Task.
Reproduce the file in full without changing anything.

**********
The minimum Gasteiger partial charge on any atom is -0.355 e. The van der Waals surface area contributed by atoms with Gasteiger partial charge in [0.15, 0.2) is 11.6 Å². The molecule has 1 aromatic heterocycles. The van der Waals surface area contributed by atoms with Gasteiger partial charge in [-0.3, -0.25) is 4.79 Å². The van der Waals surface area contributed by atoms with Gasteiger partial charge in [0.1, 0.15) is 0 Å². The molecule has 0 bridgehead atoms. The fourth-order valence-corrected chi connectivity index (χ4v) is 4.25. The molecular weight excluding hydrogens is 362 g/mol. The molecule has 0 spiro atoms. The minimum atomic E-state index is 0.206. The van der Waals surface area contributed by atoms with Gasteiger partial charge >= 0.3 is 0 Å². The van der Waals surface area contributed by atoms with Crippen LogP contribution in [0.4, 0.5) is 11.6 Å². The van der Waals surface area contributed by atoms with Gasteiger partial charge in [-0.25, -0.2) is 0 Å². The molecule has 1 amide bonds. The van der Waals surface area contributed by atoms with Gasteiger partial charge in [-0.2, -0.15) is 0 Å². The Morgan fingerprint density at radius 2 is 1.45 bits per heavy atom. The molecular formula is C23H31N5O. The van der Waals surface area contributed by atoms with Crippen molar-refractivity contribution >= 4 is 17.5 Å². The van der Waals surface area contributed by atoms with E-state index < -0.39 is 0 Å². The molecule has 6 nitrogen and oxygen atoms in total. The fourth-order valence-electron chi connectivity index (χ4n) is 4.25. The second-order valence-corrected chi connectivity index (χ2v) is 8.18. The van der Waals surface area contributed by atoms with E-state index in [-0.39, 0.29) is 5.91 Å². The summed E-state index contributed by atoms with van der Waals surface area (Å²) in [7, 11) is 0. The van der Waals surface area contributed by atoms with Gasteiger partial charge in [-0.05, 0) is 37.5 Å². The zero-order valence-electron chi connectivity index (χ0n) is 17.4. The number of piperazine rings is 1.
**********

The minimum Gasteiger partial charge on any atom is -0.355 e. The van der Waals surface area contributed by atoms with Gasteiger partial charge in [0.15, 0.2) is 11.6 Å². The molecule has 1 aromatic heterocycles. The van der Waals surface area contributed by atoms with Gasteiger partial charge in [-0.3, -0.25) is 4.79 Å². The van der Waals surface area contributed by atoms with Gasteiger partial charge in [0.1, 0.15) is 0 Å². The molecule has 0 bridgehead atoms. The fourth-order valence-corrected chi connectivity index (χ4v) is 4.25. The molecular weight excluding hydrogens is 362 g/mol. The molecule has 0 spiro atoms. The minimum atomic E-state index is 0.206. The van der Waals surface area contributed by atoms with Gasteiger partial charge >= 0.3 is 0 Å². The van der Waals surface area contributed by atoms with Crippen LogP contribution in [0.4, 0.5) is 11.6 Å². The van der Waals surface area contributed by atoms with Gasteiger partial charge in [-0.25, -0.2) is 0 Å². The molecule has 1 amide bonds. The van der Waals surface area contributed by atoms with Gasteiger partial charge in [-0.2, -0.15) is 0 Å². The Morgan fingerprint density at radius 2 is 1.45 bits per heavy atom. The molecular formula is C23H31N5O. The van der Waals surface area contributed by atoms with Crippen molar-refractivity contribution >= 4 is 17.5 Å². The van der Waals surface area contributed by atoms with E-state index < -0.39 is 0 Å². The molecule has 6 nitrogen and oxygen atoms in total. The fourth-order valence-electron chi connectivity index (χ4n) is 4.25. The second-order valence-corrected chi connectivity index (χ2v) is 8.18. The van der Waals surface area contributed by atoms with E-state index in [-0.39, 0.29) is 5.91 Å². The summed E-state index contributed by atoms with van der Waals surface area (Å²) in [7, 11) is 0. The van der Waals surface area contributed by atoms with Gasteiger partial charge in [-0.05, 0) is 37.5 Å². The zero-order valence-electron chi connectivity index (χ0n) is 17.4. The number of piperazine rings is 1.